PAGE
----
Debate: Regional ties
Updated: 2011-12-19 08:10
Washington's strategy is the result of its "hegemonic" mindset and "declining power". But US leaders should realize that their efforts to contain China will not only fail, but also hurt the US.
What's more, unlike China, which firmly supports ASEAN playing the leading role in East Asia's integration, the US tried to undermine ASEAN's role in the region the first time it got to participate in the East Asia Summit in November.
In fact, no ASEAN member state truly wants to contain China's rise in accordance with Washington's wishes. Hillary Clinton did pay an unprecedented visit to Myanmar. But opposition leader Aung San Suu Kyi emphasized the importance of maintaining good terms with China when Clinton met her. Which means Myanmar, too, will not help the US to contain China.
China has the sincerity, confidence, and patience to resolve the disputes with its neighbors. China doesn't believe in Cold War politics and it certainly doesn't have any hegemonic intentions. Instead, it seeks "harmony without uniformity", "peace, development and cooperation" and "win-win cooperation". China seeks to cooperate with all countries and avoid confrontation in order to build partnerships of mutual benefit and mutual respect.
Therefore, the US leaders should act like wise statesmen and focus on cooperation with China, for it is the best and only way the Asia-Pacific region can benefit.
The author is executive director of the Strategy Research Center of China International Studies Research Fund and a former senior APEC official.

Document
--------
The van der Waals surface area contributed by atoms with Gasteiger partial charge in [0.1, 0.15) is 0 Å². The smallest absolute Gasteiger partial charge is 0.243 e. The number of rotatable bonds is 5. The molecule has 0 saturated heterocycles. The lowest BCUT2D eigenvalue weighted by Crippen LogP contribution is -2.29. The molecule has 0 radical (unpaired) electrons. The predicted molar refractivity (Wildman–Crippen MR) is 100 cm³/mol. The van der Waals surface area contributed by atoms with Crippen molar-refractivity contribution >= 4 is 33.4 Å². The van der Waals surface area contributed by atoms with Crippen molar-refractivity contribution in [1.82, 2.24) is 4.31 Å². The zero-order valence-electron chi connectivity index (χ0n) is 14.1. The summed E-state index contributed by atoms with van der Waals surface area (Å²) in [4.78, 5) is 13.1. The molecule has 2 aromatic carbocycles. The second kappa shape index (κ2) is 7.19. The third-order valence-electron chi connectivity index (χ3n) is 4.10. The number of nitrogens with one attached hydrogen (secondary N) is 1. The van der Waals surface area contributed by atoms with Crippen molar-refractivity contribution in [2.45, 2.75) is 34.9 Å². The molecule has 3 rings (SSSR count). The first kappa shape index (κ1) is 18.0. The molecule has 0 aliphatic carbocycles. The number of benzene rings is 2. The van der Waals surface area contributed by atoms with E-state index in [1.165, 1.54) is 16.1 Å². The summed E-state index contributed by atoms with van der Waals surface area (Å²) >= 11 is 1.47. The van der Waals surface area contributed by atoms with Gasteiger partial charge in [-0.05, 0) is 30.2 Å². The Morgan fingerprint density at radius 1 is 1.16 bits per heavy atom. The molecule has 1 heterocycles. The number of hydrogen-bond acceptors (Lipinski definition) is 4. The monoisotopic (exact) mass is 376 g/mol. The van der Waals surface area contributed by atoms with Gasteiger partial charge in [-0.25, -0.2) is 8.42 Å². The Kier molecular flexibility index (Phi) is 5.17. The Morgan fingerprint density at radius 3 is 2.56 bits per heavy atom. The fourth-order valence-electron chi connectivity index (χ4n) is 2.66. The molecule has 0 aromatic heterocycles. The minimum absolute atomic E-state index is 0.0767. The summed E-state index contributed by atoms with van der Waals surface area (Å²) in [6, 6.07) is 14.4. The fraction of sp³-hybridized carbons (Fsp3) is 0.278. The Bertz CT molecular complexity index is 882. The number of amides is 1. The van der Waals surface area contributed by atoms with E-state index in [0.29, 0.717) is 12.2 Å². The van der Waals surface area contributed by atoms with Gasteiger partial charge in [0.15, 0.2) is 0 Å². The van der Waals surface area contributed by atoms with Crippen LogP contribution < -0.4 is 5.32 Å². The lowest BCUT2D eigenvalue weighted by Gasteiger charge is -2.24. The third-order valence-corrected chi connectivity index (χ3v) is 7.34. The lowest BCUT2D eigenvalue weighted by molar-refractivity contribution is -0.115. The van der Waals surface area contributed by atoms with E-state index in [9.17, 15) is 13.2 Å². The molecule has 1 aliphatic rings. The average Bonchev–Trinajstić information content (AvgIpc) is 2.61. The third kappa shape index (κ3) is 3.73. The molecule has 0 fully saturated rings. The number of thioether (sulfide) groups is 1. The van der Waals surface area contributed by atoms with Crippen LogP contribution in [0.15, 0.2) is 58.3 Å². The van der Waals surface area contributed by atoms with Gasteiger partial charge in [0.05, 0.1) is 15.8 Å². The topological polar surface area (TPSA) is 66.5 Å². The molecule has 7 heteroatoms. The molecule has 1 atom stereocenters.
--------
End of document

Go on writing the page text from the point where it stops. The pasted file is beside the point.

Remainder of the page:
Cao Xiaoyang and Zhang Jie
A great challenge awaits Asia-Pacific neighbors
Compared with 2010, China's security environment hasn't improved much this year. As things stand today, China faces five main problems: the stalemate on the Korean Peninsula, strengthening of the United States-Japan alliance, intensification of maritime territorial disputes, escalating an arms race and rising non-traditional challenges, with non-traditional challenges to China's maritime security being especially serious.
It seems difficult to resume the Six-Party Talks, an essential channel of keeping the situation under control in the powder keg that the Korean Peninsula is, because of the stance Republic of Korea (ROK) President Lee Myung-bak has taken. Many a time this year the Democratic People's Republic of Korea (DPRK) has tried to ease the tension by reaching out to the US and the ROK. It even suggested it was willing to resume the Six-Party Talks unconditionally. But the meeting between the ROK and the DPRK delegates during the ASEAN forums in July didn't produce the desired results.
By far the biggest obstacle to the resumption of the Six-Party Talks is the insistence of the US, Japan and the ROK that the DPRK take certain measures to prove its "sincerity" before the talks can be resumed.
This year has also seen the Philippines and Vietnam adopting a tough stance over their territorial disputes with China. The US has consolidated its military presence in the Asia-Pacific region by using the "China threat" theory after China conducted the trial run of its first aircraft carrier. All these indicate that the South China Sea disputes will be the focus of Sino-US strategic competition.
In fact, most of China's neighbors, including the Philippines and Vietnam, have strengthened their armed forces and deepened their military cooperation with the US to "deal" with a rising China. Almost all the ASEAN member states are strengthening their armed forces and cooperating more closely with the US. Australia considers China the biggest military power in Asia, while Japan sees China as its main competitor in its defense program.
Though China has been reiterating that its defense policy is defensive, its neighbors are likely to continue increasing their defense budgets. So China and its neighboring countries need to deepen their mutual understanding on security to avoid being part of an arms race.